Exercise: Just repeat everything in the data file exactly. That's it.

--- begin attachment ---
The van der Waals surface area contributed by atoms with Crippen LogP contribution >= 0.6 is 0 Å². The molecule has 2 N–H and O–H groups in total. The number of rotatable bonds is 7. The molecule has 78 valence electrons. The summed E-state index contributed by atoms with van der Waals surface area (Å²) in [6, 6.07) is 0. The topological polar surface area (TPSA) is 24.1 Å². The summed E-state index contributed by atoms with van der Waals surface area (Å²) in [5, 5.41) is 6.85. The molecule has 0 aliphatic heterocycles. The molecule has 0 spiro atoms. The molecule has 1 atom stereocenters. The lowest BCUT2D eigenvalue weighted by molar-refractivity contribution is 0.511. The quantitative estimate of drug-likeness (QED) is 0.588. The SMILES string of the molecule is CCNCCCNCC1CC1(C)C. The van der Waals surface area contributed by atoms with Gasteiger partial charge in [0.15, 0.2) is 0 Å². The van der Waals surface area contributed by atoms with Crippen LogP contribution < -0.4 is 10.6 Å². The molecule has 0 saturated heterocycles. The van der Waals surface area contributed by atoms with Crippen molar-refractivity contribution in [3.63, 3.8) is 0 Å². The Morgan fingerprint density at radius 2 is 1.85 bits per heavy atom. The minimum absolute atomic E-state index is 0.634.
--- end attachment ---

The van der Waals surface area contributed by atoms with Crippen LogP contribution >= 0.6 is 0 Å². The molecule has 2 N–H and O–H groups in total. The number of rotatable bonds is 7. The molecule has 78 valence electrons. The summed E-state index contributed by atoms with van der Waals surface area (Å²) in [6, 6.07) is 0. The topological polar surface area (TPSA) is 24.1 Å². The summed E-state index contributed by atoms with van der Waals surface area (Å²) in [5, 5.41) is 6.85. The molecule has 0 aliphatic heterocycles. The molecule has 0 spiro atoms. The molecule has 1 atom stereocenters. The lowest BCUT2D eigenvalue weighted by molar-refractivity contribution is 0.511. The quantitative estimate of drug-likeness (QED) is 0.588. The SMILES string of the molecule is CCNCCCNCC1CC1(C)C. The van der Waals surface area contributed by atoms with Gasteiger partial charge in [0.15, 0.2) is 0 Å². The van der Waals surface area contributed by atoms with Crippen LogP contribution < -0.4 is 10.6 Å². The molecule has 0 saturated heterocycles. The van der Waals surface area contributed by atoms with Crippen molar-refractivity contribution in [3.63, 3.8) is 0 Å². The Morgan fingerprint density at radius 2 is 1.85 bits per heavy atom. The minimum absolute atomic E-state index is 0.634.